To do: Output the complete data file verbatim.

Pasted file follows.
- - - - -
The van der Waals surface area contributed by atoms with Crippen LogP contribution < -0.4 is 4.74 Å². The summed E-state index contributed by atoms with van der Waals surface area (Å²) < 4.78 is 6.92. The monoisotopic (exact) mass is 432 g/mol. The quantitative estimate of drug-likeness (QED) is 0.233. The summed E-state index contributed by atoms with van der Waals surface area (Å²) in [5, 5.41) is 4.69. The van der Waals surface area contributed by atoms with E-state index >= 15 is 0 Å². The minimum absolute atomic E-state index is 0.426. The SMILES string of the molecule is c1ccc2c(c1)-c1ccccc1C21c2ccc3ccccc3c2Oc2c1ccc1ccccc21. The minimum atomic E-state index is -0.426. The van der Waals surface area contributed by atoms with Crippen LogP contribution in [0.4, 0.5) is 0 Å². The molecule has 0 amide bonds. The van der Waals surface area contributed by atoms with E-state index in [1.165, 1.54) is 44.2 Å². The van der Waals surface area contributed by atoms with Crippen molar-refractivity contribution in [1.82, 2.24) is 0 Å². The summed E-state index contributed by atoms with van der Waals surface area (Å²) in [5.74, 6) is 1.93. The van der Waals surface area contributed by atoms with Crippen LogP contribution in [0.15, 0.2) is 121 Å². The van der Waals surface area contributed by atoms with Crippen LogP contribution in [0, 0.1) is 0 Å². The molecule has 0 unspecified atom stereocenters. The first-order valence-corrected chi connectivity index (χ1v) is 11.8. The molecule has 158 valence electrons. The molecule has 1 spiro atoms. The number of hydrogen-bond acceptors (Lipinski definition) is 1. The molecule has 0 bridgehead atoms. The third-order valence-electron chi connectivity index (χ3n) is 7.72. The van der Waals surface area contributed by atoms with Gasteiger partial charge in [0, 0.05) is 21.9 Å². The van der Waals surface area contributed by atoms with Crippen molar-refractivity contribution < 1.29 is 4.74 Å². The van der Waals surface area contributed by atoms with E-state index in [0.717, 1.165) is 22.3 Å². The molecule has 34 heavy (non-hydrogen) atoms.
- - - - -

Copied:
The van der Waals surface area contributed by atoms with Crippen LogP contribution < -0.4 is 4.74 Å². The summed E-state index contributed by atoms with van der Waals surface area (Å²) < 4.78 is 6.92. The monoisotopic (exact) mass is 432 g/mol. The quantitative estimate of drug-likeness (QED) is 0.233. The summed E-state index contributed by atoms with van der Waals surface area (Å²) in [5, 5.41) is 4.69. The van der Waals surface area contributed by atoms with E-state index >= 15 is 0 Å². The minimum absolute atomic E-state index is 0.426. The SMILES string of the molecule is c1ccc2c(c1)-c1ccccc1C21c2ccc3ccccc3c2Oc2c1ccc1ccccc21. The minimum atomic E-state index is -0.426. The van der Waals surface area contributed by atoms with Crippen LogP contribution in [0.4, 0.5) is 0 Å². The molecule has 0 amide bonds. The van der Waals surface area contributed by atoms with E-state index in [1.165, 1.54) is 44.2 Å². The van der Waals surface area contributed by atoms with Crippen molar-refractivity contribution in [1.82, 2.24) is 0 Å². The summed E-state index contributed by atoms with van der Waals surface area (Å²) in [5.74, 6) is 1.93. The van der Waals surface area contributed by atoms with Crippen LogP contribution in [0.15, 0.2) is 121 Å². The van der Waals surface area contributed by atoms with Crippen LogP contribution in [0, 0.1) is 0 Å². The molecule has 0 unspecified atom stereocenters. The first-order valence-corrected chi connectivity index (χ1v) is 11.8. The molecule has 158 valence electrons. The molecule has 1 spiro atoms. The number of hydrogen-bond acceptors (Lipinski definition) is 1. The molecule has 0 bridgehead atoms. The third-order valence-electron chi connectivity index (χ3n) is 7.72. The van der Waals surface area contributed by atoms with Gasteiger partial charge in [0, 0.05) is 21.9 Å². The van der Waals surface area contributed by atoms with Crippen molar-refractivity contribution < 1.29 is 4.74 Å². The van der Waals surface area contributed by atoms with E-state index in [0.717, 1.165) is 22.3 Å². The molecule has 34 heavy (non-hydrogen) atoms.